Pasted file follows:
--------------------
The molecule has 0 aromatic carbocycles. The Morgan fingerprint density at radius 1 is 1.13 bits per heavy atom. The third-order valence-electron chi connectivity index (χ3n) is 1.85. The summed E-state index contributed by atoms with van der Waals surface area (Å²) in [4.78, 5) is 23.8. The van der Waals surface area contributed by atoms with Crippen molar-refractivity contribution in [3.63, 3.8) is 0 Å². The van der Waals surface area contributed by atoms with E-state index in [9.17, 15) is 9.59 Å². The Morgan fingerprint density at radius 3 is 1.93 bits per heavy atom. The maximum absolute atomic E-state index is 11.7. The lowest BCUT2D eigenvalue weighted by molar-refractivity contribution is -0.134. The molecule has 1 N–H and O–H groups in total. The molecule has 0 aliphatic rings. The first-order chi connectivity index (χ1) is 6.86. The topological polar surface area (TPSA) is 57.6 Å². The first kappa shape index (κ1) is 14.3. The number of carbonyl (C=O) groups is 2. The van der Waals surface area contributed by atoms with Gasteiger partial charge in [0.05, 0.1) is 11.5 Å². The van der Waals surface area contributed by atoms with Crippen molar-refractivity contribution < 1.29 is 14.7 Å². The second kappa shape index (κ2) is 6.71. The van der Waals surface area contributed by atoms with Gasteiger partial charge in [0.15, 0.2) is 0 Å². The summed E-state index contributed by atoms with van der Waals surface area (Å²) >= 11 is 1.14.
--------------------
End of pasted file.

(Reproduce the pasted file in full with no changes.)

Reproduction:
The molecule has 0 aromatic carbocycles. The Morgan fingerprint density at radius 1 is 1.13 bits per heavy atom. The third-order valence-electron chi connectivity index (χ3n) is 1.85. The summed E-state index contributed by atoms with van der Waals surface area (Å²) in [4.78, 5) is 23.8. The van der Waals surface area contributed by atoms with Crippen molar-refractivity contribution in [3.63, 3.8) is 0 Å². The van der Waals surface area contributed by atoms with E-state index in [9.17, 15) is 9.59 Å². The Morgan fingerprint density at radius 3 is 1.93 bits per heavy atom. The maximum absolute atomic E-state index is 11.7. The lowest BCUT2D eigenvalue weighted by molar-refractivity contribution is -0.134. The molecule has 1 N–H and O–H groups in total. The molecule has 0 aliphatic rings. The first-order chi connectivity index (χ1) is 6.86. The topological polar surface area (TPSA) is 57.6 Å². The first kappa shape index (κ1) is 14.3. The number of carbonyl (C=O) groups is 2. The van der Waals surface area contributed by atoms with Gasteiger partial charge in [0.05, 0.1) is 11.5 Å². The van der Waals surface area contributed by atoms with Crippen molar-refractivity contribution < 1.29 is 14.7 Å². The second kappa shape index (κ2) is 6.71. The van der Waals surface area contributed by atoms with Gasteiger partial charge in [0.15, 0.2) is 0 Å². The summed E-state index contributed by atoms with van der Waals surface area (Å²) >= 11 is 1.14.